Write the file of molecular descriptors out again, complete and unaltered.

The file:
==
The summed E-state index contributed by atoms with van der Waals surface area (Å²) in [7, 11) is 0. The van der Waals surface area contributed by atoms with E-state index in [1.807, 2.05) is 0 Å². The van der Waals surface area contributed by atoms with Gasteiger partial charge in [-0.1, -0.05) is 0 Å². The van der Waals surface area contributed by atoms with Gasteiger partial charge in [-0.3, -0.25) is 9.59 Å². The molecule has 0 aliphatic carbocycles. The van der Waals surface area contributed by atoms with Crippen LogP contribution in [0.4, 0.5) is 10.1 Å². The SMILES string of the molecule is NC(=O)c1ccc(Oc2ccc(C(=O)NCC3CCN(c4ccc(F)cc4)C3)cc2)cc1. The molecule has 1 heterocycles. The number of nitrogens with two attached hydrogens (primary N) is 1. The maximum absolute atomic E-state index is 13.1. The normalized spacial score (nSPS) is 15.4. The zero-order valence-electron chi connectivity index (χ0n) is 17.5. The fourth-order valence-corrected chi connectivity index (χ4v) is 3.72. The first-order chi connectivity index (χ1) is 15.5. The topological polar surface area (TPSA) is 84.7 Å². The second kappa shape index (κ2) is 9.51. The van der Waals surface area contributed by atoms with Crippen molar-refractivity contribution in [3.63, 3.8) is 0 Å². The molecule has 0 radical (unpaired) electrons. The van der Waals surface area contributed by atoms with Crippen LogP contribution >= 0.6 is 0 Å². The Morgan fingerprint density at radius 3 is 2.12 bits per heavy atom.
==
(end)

The summed E-state index contributed by atoms with van der Waals surface area (Å²) in [7, 11) is 0. The van der Waals surface area contributed by atoms with E-state index in [1.807, 2.05) is 0 Å². The van der Waals surface area contributed by atoms with Gasteiger partial charge in [-0.1, -0.05) is 0 Å². The van der Waals surface area contributed by atoms with Gasteiger partial charge in [-0.3, -0.25) is 9.59 Å². The molecule has 0 aliphatic carbocycles. The van der Waals surface area contributed by atoms with Crippen LogP contribution in [0.4, 0.5) is 10.1 Å². The SMILES string of the molecule is NC(=O)c1ccc(Oc2ccc(C(=O)NCC3CCN(c4ccc(F)cc4)C3)cc2)cc1. The molecule has 1 heterocycles. The number of nitrogens with two attached hydrogens (primary N) is 1. The maximum absolute atomic E-state index is 13.1. The normalized spacial score (nSPS) is 15.4. The zero-order valence-electron chi connectivity index (χ0n) is 17.5. The fourth-order valence-corrected chi connectivity index (χ4v) is 3.72. The first-order chi connectivity index (χ1) is 15.5. The topological polar surface area (TPSA) is 84.7 Å². The second kappa shape index (κ2) is 9.51. The van der Waals surface area contributed by atoms with Crippen molar-refractivity contribution in [3.63, 3.8) is 0 Å². The molecule has 0 radical (unpaired) electrons. The van der Waals surface area contributed by atoms with Crippen LogP contribution >= 0.6 is 0 Å². The Morgan fingerprint density at radius 3 is 2.12 bits per heavy atom.